This is so far from reality. Just b/c people are in love doesn’t mean they don’t have flaws or issues or deep rooted problems. It doesn’t mean the cheater (who is flawed) is capable of doing the right thing or making rational choices.

My H was so far gone during his affair I thought he either suddenly started using drugs or he was having a mental breakdown.

People do things they regret. However you don’t make bad choices b/c you don’t live your spouse. Cheaters make bad choices because they are selfish and put their own needs or wants first.

It’s not the betrayed. Never was.

It’s about selfish broken people. That don’t care they are hurting the betrayed spouse.

Survived two affairs and brink of Divorce. Happily reconciled.

posts: 10718   ·   registered: May. 19th, 2017
id 8686035

sisoon ( Guide #31240) posted at 10:42 PM on Saturday, August 28th, 2021

What worked for me was 1) feeling my feelings, 2) I refused to let my W ruin my whole life, and 3) nurturing self-talk and IC.

I use IC sessions and alone time to express feelings, especially grief and anger. I parked the car on quiet streets to cry or scream or tell myself life would get better. (I had gone through a lot of therapy before d-day occurred.)

Don't compare your process to anyone else's. You will almost definitely do some healing slower than the rest of us - and you'll do some healing faster. You'll accept some behavior from your H that nobody else would - and you'll object totally to some behavior that the rest of us think is normal, maybe even positive.

Although you're unique, one thing you can't get away from is that healing takes more time than anyone thinks it should. The SI rule of thumb is 2-5 years to recover. Many of us who R take longer than that. But life isn't all down in the dumps. Most SIers report feeling better as time goes on.

I'm really sorry you feel so awful now. Hang in, though - this is part of healing.


You say, 'So much hate spews from my mouth.' How do you do that? If you attack your H out of anger, grief, shame, or fear, I suggest telling him what you feel instead. For example, if you are about to call him an SOB for cheating, try 'I'm furious that you cheated,' in a way that shows your fury. I found that very satisfying. If your H is remorseful, that will get through in a different way than 'You SOB!'

fBH (me) - on d-day: 66, Married 43, together 45, same sex ap
DDay - 12/22/2010
Recover'd and R'ed
You don't have to like your boundaries. You just have to set and enforce them.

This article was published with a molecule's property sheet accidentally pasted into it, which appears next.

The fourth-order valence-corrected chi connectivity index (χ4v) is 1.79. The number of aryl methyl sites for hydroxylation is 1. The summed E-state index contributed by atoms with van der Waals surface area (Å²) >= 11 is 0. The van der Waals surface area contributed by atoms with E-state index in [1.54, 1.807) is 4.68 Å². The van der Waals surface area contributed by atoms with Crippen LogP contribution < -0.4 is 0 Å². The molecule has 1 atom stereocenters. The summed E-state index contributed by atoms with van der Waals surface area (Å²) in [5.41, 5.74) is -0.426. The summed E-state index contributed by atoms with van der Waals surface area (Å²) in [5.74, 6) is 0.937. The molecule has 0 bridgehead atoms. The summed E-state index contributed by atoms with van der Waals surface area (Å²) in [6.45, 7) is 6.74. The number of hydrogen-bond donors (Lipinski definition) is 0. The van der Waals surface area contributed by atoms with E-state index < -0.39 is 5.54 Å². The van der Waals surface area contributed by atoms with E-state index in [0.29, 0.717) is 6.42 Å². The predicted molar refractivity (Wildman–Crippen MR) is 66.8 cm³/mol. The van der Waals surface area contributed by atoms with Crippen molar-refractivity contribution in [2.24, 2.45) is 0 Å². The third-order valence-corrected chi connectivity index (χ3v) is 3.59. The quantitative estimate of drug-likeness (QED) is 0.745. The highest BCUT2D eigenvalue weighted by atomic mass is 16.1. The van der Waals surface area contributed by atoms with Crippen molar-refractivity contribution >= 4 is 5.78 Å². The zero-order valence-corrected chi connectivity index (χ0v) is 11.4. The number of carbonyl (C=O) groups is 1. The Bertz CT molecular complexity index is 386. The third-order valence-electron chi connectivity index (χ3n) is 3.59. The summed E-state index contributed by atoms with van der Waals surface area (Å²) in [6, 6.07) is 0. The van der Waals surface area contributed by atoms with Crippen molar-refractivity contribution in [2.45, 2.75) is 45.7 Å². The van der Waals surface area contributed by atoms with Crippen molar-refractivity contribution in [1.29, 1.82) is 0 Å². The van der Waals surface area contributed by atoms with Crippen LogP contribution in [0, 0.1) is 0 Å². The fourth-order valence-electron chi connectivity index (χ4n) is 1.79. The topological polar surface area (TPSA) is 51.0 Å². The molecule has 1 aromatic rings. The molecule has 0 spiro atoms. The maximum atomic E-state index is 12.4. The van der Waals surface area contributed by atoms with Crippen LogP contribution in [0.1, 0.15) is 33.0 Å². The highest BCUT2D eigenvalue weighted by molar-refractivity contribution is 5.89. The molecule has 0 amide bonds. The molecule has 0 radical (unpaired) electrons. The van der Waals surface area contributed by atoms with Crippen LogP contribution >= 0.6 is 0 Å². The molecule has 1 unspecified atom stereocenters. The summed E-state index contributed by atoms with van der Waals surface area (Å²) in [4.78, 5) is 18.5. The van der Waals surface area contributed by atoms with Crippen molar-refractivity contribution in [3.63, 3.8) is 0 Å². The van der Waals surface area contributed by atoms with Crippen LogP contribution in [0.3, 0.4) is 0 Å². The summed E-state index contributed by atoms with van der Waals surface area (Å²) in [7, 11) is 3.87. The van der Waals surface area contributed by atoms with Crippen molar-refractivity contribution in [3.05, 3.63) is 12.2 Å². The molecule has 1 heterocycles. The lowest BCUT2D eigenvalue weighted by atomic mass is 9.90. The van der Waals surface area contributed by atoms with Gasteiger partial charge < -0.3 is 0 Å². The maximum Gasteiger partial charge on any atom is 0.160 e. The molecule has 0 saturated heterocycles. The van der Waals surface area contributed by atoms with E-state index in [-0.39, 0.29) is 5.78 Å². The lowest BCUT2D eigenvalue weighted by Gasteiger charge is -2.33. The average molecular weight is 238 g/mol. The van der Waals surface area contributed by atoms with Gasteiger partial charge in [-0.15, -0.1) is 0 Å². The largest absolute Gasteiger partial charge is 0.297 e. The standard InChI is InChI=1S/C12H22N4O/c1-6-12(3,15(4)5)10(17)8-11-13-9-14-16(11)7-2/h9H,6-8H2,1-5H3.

posts: 26146   ·   registered: Feb. 18th, 2011   ·   location: Illinois
id 8686038

ISurvivedSoFar ( member #56915) posted at 12:32 AM on Sunday, August 29th, 2021

Do what you need to do to make yourself feel better. Don't rely on your WS to do anything for you. That's where we may get tripped up because we thought we were a team and could totally rely on each other but this tells us something very different. While it is true you may be able to build something again job number one is getting through this and working on processing the extreme trauma so you can come out on the other end. This is your journey and you need to take where it suits you best - not where it suits your WS nor where it suits another BS. Remember every decision you make is valid.

Are you in IC? I highly suggest you find one that specializes on helping with trauma of betrayal.

Lastly none of this is your fault. Hang onto that notion as you work through and process. And keep coming here or wherever you need to get understanding and support.

DDay Nov '16
Me: BS, a.k.a. MommaDom, Him: WS
2 DD's: one adult, one teen,1 DS: adult
Surviving means we promise ourselves we will get to the point where we can receive love and give love again.

posts: 2598   ·   registered: Jan. 15th, 2017
id 8686049

 AllIam (original poster new member #79188) posted at 1:32 AM on Sunday, August 29th, 2021

We're closing in on 2 years from Dday. There were several months of trickle truth though. I think I'm frozen with fear because I don't want to get hurt again. I just can't handle this level of pain another time around. I don't *think* he'd do it again, but then again I never really knew the real him. I only thought I did. I used to joke that I knew him better than he knew himself.